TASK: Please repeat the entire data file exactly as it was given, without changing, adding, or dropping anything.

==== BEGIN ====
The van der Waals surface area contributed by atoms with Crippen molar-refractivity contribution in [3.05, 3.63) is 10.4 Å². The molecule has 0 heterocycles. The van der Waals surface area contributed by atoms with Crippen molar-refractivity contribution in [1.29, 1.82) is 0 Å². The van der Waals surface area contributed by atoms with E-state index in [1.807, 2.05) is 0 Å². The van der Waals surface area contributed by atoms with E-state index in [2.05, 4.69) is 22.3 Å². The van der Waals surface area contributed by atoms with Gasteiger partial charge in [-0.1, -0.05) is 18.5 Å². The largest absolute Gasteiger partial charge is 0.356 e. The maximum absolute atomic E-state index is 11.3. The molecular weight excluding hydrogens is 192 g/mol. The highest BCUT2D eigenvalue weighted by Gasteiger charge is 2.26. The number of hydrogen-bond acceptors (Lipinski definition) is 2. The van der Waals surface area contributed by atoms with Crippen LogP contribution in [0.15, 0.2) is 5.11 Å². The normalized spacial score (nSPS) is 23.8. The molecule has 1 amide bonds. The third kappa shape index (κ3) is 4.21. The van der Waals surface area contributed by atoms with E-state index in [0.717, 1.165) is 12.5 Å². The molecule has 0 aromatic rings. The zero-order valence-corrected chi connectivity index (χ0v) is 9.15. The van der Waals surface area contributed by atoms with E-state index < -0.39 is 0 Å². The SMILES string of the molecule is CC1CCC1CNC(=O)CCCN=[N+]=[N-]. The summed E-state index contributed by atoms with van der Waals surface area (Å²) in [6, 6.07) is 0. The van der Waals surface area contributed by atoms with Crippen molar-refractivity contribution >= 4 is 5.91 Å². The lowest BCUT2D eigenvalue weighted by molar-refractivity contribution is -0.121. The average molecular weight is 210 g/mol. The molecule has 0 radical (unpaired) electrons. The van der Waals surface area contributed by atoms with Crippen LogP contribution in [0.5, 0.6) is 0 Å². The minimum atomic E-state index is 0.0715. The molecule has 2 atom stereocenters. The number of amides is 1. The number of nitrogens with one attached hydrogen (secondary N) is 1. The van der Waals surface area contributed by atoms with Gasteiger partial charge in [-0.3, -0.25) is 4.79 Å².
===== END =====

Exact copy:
The van der Waals surface area contributed by atoms with Crippen molar-refractivity contribution in [3.05, 3.63) is 10.4 Å². The molecule has 0 heterocycles. The van der Waals surface area contributed by atoms with Crippen molar-refractivity contribution in [1.29, 1.82) is 0 Å². The van der Waals surface area contributed by atoms with E-state index in [1.807, 2.05) is 0 Å². The van der Waals surface area contributed by atoms with E-state index in [2.05, 4.69) is 22.3 Å². The van der Waals surface area contributed by atoms with Gasteiger partial charge in [-0.1, -0.05) is 18.5 Å². The largest absolute Gasteiger partial charge is 0.356 e. The maximum absolute atomic E-state index is 11.3. The molecular weight excluding hydrogens is 192 g/mol. The highest BCUT2D eigenvalue weighted by Gasteiger charge is 2.26. The number of hydrogen-bond acceptors (Lipinski definition) is 2. The van der Waals surface area contributed by atoms with Crippen LogP contribution in [0.15, 0.2) is 5.11 Å². The normalized spacial score (nSPS) is 23.8. The molecule has 1 amide bonds. The third kappa shape index (κ3) is 4.21. The van der Waals surface area contributed by atoms with E-state index in [0.717, 1.165) is 12.5 Å². The molecule has 0 aromatic rings. The zero-order valence-corrected chi connectivity index (χ0v) is 9.15. The van der Waals surface area contributed by atoms with E-state index < -0.39 is 0 Å². The SMILES string of the molecule is CC1CCC1CNC(=O)CCCN=[N+]=[N-]. The summed E-state index contributed by atoms with van der Waals surface area (Å²) in [6, 6.07) is 0. The van der Waals surface area contributed by atoms with Crippen molar-refractivity contribution >= 4 is 5.91 Å². The lowest BCUT2D eigenvalue weighted by molar-refractivity contribution is -0.121. The average molecular weight is 210 g/mol. The molecule has 0 radical (unpaired) electrons. The van der Waals surface area contributed by atoms with Crippen LogP contribution in [0.5, 0.6) is 0 Å². The minimum atomic E-state index is 0.0715. The molecule has 2 atom stereocenters. The number of amides is 1. The number of nitrogens with one attached hydrogen (secondary N) is 1. The van der Waals surface area contributed by atoms with Gasteiger partial charge in [-0.3, -0.25) is 4.79 Å².